Application tracking systems, professional social networks, internal wikis, and online conferencing systems are all tools readily available to incorporate into your recruiting process. Many of these tools were used prior to the growing popularity of remote work, however, now they are essential.
Many of us used to hold post-interview chats with the interviewing team in common areas around the office. However, without an office, vigilant note taking becomes increasingly necessary. Our best resources have been those that integrate with one another. For example, we use Lever to manage applications and interviewer feedback. The ability to integrate this software directly with Zoom streamlines scheduling interviews and sending reminders to add candidate feedback easier than ever.
There’s never been a better time to take a deep dive into software and social mediums to explore the features you never knew existed. Data is more powerful than ever and enables users to leverage scorecards that quantify hard skills and helps eliminate bias. Social mediums such as LinkedIn have continued to develop as well by updating search functionalities and enabling hiring banners to be hiring notifications to be enabled on profiles.
4. Conduct inclusive candidate searches by expanding locations
Talent searches no longer have to start and end with location. Hiring remote employees enables you to look for qualified candidates without limits. We’ve found that searching near popular industry hubs is still a good idea as engineers and tech experts tend to be easier to find, however, we don’t let that limit us.
A huge benefit to putting less emphasis on location is the ability to be more inclusive and find candidates from underrepresented racial and ethnic backgrounds and lesser-populated geographies. Sure sponsored and attended a HackerX Diversity in Technology career event focused on connecting talent in the BIPOC and LGBTQIA communities with new job opportunities. It was a breath of fresh air to be able to speak with these candidates and evaluate fit based solely on their experience without having to worry if commute times would be too long for them to consider.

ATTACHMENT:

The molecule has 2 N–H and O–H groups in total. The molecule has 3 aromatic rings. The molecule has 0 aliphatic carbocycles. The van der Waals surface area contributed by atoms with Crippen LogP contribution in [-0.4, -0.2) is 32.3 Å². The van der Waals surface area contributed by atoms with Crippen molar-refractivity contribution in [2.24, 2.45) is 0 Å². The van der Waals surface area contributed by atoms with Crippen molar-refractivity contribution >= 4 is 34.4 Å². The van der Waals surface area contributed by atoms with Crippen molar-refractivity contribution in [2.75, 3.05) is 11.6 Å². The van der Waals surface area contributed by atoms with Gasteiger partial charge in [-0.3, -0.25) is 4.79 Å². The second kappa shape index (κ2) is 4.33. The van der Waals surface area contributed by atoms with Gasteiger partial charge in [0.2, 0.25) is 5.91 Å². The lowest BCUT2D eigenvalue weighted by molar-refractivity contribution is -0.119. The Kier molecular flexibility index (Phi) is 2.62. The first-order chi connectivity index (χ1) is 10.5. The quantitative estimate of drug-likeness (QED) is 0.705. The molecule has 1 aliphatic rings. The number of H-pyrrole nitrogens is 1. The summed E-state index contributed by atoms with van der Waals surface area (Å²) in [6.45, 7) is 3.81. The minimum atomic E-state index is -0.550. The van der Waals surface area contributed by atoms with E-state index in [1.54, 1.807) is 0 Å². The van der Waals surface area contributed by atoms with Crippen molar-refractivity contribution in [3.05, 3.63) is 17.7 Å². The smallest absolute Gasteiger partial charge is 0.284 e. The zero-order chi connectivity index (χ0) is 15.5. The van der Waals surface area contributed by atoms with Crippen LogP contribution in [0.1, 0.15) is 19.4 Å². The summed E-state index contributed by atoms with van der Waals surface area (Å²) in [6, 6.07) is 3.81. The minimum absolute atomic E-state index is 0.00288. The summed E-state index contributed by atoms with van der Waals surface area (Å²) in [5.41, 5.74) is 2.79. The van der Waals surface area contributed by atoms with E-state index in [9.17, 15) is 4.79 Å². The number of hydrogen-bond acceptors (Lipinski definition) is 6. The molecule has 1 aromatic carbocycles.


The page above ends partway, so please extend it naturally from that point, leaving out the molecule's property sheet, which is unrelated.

5. The same red-flags apply on Zoom interviews as in-person
The convenience of hopping on a video interview from your home office, kitchen, or couch may cut down on commute time, but it doesn’t replace the need for professionalism. Even if you have a virtual background on, both the interviewer and the candidate are inviting the other into their home. While that can make for a more relaxed setting, that doesn’t mean standard courtesies go out the window.
We recommend the following for both parties:
- Dress professionally, even in the areas you can’t see on screen
- Avoid eating until after your interview is over
- Be honest about working hours. If you’re a US-based candidate that’s working in another country, be upfront about your reliability and the time zone you will be working in short- and long-term. If you’re hiring, be clear on the expectations for remote employee working hours.
In short, don’t do anything you wouldn’t do in an in-person interview on video.
If you enjoyed this article, check back in the coming weeks for tips on how to streamline the remote onboarding process.